By Randall Osborne

Boston Life Sciences Inc. (BLS) said the latest in a series of Phase III trials with Therafectin for rheumatoid arthritis has reaped encouraging results, and the company will file for marketing approval with the FDA in the first quarter of this year.

Therafectin, a carbohydrate compound, was deemed not approvable by the FDA in early 1994. The drug then belonged to Greenwich Pharmaceuticals Inc., of Fort Washington, Pa., with which BLS, of Boston, merged the following year.

Marc Lanser, chief scientific officer for BLS, said criteria different from those applied by Greenwich were used for evaluating orally administered Therafectin in 218 patients enrolled at 25 sites in the U.S.

Whereas the earlier method of judging trial results called for improvement to baseline in four variables — joint swelling, joint pain, physician evaluation and patient self-evaluation — the newer gauges of therapeutic efficacy, called the Paulus criteria, are more involved.

"In a way, it's arbitrary, as you can see," Lanser said. "The Paulus criteria happen to be the [test] that's been validated by the rheumatoid arthritis community."

The Paulus criteria require that patients show at least a 20 percent response in four of six measures: joint tenderness, joint swelling, physician's and patient's assessments, erythrocyte sedimentation rate and morning stiffness.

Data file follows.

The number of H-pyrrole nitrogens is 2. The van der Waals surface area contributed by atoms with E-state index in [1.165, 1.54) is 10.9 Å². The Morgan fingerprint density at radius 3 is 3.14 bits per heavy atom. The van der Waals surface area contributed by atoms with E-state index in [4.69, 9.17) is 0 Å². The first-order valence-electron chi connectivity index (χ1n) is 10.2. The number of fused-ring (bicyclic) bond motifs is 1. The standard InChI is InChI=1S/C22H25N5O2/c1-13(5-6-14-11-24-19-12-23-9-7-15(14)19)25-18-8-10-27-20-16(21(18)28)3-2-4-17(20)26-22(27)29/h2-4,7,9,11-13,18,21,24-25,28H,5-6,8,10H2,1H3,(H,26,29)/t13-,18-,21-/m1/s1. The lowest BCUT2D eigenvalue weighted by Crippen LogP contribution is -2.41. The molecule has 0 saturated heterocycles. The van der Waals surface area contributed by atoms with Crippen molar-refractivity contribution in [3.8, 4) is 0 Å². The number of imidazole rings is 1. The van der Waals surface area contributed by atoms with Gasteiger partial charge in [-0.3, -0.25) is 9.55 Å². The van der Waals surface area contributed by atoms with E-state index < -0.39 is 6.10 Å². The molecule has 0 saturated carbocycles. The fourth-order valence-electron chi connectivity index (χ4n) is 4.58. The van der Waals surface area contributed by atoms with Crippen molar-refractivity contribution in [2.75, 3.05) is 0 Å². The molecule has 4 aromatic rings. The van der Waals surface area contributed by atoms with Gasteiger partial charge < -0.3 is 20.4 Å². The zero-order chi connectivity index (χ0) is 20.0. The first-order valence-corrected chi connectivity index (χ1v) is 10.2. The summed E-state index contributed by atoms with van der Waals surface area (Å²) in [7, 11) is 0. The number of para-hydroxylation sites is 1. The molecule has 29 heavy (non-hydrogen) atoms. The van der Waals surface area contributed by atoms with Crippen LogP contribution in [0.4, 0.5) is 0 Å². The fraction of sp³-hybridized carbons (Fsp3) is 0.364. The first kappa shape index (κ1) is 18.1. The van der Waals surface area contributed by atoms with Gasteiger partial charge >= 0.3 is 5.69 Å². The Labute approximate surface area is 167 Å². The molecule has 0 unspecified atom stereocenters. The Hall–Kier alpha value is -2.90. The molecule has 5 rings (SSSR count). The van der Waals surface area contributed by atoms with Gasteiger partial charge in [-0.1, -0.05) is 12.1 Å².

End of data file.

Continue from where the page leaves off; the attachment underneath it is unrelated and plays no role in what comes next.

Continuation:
By those measures, Therafectin patients showed improvements that were "highly statistically significant" over placebo patients, Lanser said.

BLS decided in late 1995 to replicate one of four earlier studies by Greenwich, called RA-9, using the Paulus criteria, and announced completion of the new study in August 1997. (See BioWorld Today, Nov. 27, 1995, p. 1.)

In September 1997, preliminary analysis of the data showed less promising results, Lanser said, "but when you do the further analysis that we did, there appear to be many indicators of therapeutic efficacy. Obviously, it's a decision the FDA will make."

Among predefined secondary efficacy variables, Therafectin patients also showed statistically significant improvement. After non-steroidal medication was withdrawn, Therafectin patients showed a return to baseline or better, while placebo patients remained worse than baseline to a statistically significant degree.

The beneficial effect was most obvious on joint swelling, Lanser said, and patients with more active disease improved most. Thirty-six percent of Therafectin patients showed at least a 50 percent decrease in the number of swollen joints, compared with 23 percent of placebo patients.

"For RA-9, [Greenwich] had highly statistical significance, but we haven't re-looked at their data using the Paulus criteria," Lanser added.

BLS's stock (NASDAQ:BLSI) closed Tuesday at $2.406, up $0.28. *

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